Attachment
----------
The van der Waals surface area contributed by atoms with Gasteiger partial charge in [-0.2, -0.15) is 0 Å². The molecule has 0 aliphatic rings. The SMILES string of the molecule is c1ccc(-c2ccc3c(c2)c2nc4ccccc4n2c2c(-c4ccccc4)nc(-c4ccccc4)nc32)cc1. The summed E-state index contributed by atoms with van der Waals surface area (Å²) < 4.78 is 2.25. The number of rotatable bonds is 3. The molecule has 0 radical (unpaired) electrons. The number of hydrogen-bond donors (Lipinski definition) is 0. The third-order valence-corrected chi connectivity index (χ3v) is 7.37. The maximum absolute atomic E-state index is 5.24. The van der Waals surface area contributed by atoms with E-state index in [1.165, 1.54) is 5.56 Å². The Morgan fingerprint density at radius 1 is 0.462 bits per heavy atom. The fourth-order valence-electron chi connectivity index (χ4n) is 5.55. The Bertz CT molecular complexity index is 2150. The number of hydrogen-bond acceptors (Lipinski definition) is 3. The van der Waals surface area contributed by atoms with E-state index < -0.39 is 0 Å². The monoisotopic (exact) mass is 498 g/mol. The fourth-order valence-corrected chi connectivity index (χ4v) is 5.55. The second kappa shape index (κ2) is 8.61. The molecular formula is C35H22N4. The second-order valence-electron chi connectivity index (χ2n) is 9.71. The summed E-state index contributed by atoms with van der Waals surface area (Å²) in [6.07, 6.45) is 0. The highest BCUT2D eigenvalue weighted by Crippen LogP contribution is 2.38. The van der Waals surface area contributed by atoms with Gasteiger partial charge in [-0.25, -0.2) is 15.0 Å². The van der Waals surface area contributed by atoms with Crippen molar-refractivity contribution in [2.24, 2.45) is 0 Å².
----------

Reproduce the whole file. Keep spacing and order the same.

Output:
The van der Waals surface area contributed by atoms with Gasteiger partial charge in [-0.2, -0.15) is 0 Å². The molecule has 0 aliphatic rings. The SMILES string of the molecule is c1ccc(-c2ccc3c(c2)c2nc4ccccc4n2c2c(-c4ccccc4)nc(-c4ccccc4)nc32)cc1. The summed E-state index contributed by atoms with van der Waals surface area (Å²) < 4.78 is 2.25. The number of rotatable bonds is 3. The molecule has 0 radical (unpaired) electrons. The number of hydrogen-bond donors (Lipinski definition) is 0. The third-order valence-corrected chi connectivity index (χ3v) is 7.37. The maximum absolute atomic E-state index is 5.24. The van der Waals surface area contributed by atoms with E-state index in [1.165, 1.54) is 5.56 Å². The Morgan fingerprint density at radius 1 is 0.462 bits per heavy atom. The fourth-order valence-electron chi connectivity index (χ4n) is 5.55. The Bertz CT molecular complexity index is 2150. The number of hydrogen-bond acceptors (Lipinski definition) is 3. The van der Waals surface area contributed by atoms with E-state index < -0.39 is 0 Å². The monoisotopic (exact) mass is 498 g/mol. The fourth-order valence-corrected chi connectivity index (χ4v) is 5.55. The second kappa shape index (κ2) is 8.61. The molecular formula is C35H22N4. The second-order valence-electron chi connectivity index (χ2n) is 9.71. The summed E-state index contributed by atoms with van der Waals surface area (Å²) in [6.07, 6.45) is 0. The highest BCUT2D eigenvalue weighted by Crippen LogP contribution is 2.38. The van der Waals surface area contributed by atoms with Gasteiger partial charge in [-0.25, -0.2) is 15.0 Å². The van der Waals surface area contributed by atoms with Crippen molar-refractivity contribution in [2.24, 2.45) is 0 Å².